Beyond the human disaster of the battlefields and the bombings, the economy, the supply of resources and the management of them, are a key factor to prevail in a war. Precisely, in the Second World War, thanks to the Lending and Leasing Act, a beleaguered Great Britain was able to continue to stand up to the Third Reich.
By the late 1940s, continental Europe had fallen to the Nazis. Only Great Britain continued to resist the German forces. Fighting alone was not an easy task for the British, as their economy was on the brink of bankruptcy. And it is that, to support a war against a military power like Germany demanded colossal economic efforts.
A besieged Britain
Thus, the British Prime Minister, Winston Churchill, through a letter dated December 8, 1940, sent an important letter to his American colleague, President Franklin Delano Roosevelt. In that letter Churchill demanded greater American involvement and warned of the risks facing the British economy. In this sense, the British Prime Minister alerted verbatim that British credits in dollars were about to run out, which was also the case with gold reserves. To add insult to injury, German submarines prowled the Atlantic, attacking vital convoys of the British merchant fleet.
At the request of an ally for help, Roosevelt began to think about how he could help Great Britain. For the United States it was vital that the United Kingdom continue to resist against Hitler’s Germany. Thus, an idea sprang up in President Roosevelt’s mind. It was about the lease. The American president himself explained in a simple way how they would help the British. Roosevelt said that if a neighbor’s house starts to burn, the neighbor will not be charged for using the hose. In any case, you will be allowed to use the hose to extinguish the fire, which the neighbor must return once the flames have been extinguished. In this way, the so-called Lend-Lease Law, also known as Lend-Lease, was approved.
The American aid went beyond the economic thing and the North American Navy ships were in charge of escorting the British convoys that crossed the waters of the Atlantic.
A support that was not gratuitous for the British
Churchill said in this regard that it was "the most selfless act in the history of any country." Although it is true that it did not turn out to be such a disinterested act and that it had a huge cost for Great Britain. In this sense, the famous historian Antony Beevor, in his book "The Second World War" explains that an audit of British assets was carried out and that funds would not be sent until all gold and foreign exchange reserves had been exhausted. . For all these reasons, the United States Navy sent a ship to Cape Town to seize the last consignment of British gold deposited in South Africa.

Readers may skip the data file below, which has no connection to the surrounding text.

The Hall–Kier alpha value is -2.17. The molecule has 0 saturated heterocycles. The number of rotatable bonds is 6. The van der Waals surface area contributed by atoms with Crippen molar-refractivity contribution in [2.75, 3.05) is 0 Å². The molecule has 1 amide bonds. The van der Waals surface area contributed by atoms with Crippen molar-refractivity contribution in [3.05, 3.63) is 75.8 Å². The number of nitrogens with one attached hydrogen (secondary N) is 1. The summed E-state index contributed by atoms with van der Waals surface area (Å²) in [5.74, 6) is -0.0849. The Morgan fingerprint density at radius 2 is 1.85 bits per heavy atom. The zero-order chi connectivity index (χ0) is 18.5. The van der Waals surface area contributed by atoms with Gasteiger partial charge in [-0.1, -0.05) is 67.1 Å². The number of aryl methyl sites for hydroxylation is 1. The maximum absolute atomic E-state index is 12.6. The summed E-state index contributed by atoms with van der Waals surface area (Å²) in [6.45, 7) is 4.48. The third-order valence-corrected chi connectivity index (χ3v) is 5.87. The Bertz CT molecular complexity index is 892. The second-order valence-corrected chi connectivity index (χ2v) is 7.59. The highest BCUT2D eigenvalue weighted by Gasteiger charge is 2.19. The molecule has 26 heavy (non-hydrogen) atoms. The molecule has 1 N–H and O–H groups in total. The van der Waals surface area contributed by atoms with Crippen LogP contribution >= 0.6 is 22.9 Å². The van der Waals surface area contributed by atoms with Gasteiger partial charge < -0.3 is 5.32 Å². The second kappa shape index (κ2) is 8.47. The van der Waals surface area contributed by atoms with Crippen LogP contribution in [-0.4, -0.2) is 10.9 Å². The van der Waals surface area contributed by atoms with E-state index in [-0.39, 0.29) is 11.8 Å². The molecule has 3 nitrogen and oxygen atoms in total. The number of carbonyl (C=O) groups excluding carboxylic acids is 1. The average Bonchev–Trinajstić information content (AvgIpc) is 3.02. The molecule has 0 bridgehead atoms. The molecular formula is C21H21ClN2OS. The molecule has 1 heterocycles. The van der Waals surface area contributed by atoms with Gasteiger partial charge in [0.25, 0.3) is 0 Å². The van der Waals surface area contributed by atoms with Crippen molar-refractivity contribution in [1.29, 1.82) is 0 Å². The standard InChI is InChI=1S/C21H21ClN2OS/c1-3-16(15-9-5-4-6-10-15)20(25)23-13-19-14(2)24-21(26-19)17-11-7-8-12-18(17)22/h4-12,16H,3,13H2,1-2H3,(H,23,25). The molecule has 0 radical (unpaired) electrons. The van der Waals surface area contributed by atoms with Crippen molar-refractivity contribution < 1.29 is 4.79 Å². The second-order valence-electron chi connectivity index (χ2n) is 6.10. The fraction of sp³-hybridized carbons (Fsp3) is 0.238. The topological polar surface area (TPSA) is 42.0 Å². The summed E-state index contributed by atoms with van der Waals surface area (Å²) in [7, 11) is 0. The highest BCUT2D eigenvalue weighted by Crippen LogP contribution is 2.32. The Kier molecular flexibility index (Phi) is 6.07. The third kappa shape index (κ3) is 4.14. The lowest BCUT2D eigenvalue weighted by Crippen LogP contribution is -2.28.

Furthermore, this transcended beyond gold and affected British companies. Thus, British companies located in the United States such as Courtland, Lever and Shell ended up being sold for frankly ridiculous prices. However, the military and economic situation in the United Kingdom was so dire that the British were in no position to raise objections.
This caused unrest among the British population, as the United Kingdom had to face important payments for arms orders to the United States that, even, they had to attend after the end of the war. On the contrary, British demands for weapons helped to get the American economy off the ground.
With the Lease and Lease Act in place, the United States became the so-called "arsenal of democracy." Its powerful industry supplied the arms and supplies necessary to defeat Germany and Great Britain was the main beneficiary of this law.
However, not only the United Kingdom was able to obtain war material, materials and supplies thanks to the Lend and Lease Act. Free France, China and the Soviet Union could also benefit from this law. Of roughly $ 50 billion, $ 31.4 billion went to Britain, $ 11.3 billion to Russia, $ 3.2 billion to Free France, and China absorbed $ 1.6 billion.
But what kind of materials did Lend-Lease recipients receive? Well, the finished ammunition, raw materials and machinery were the main items that made up this Loan and Lease Law.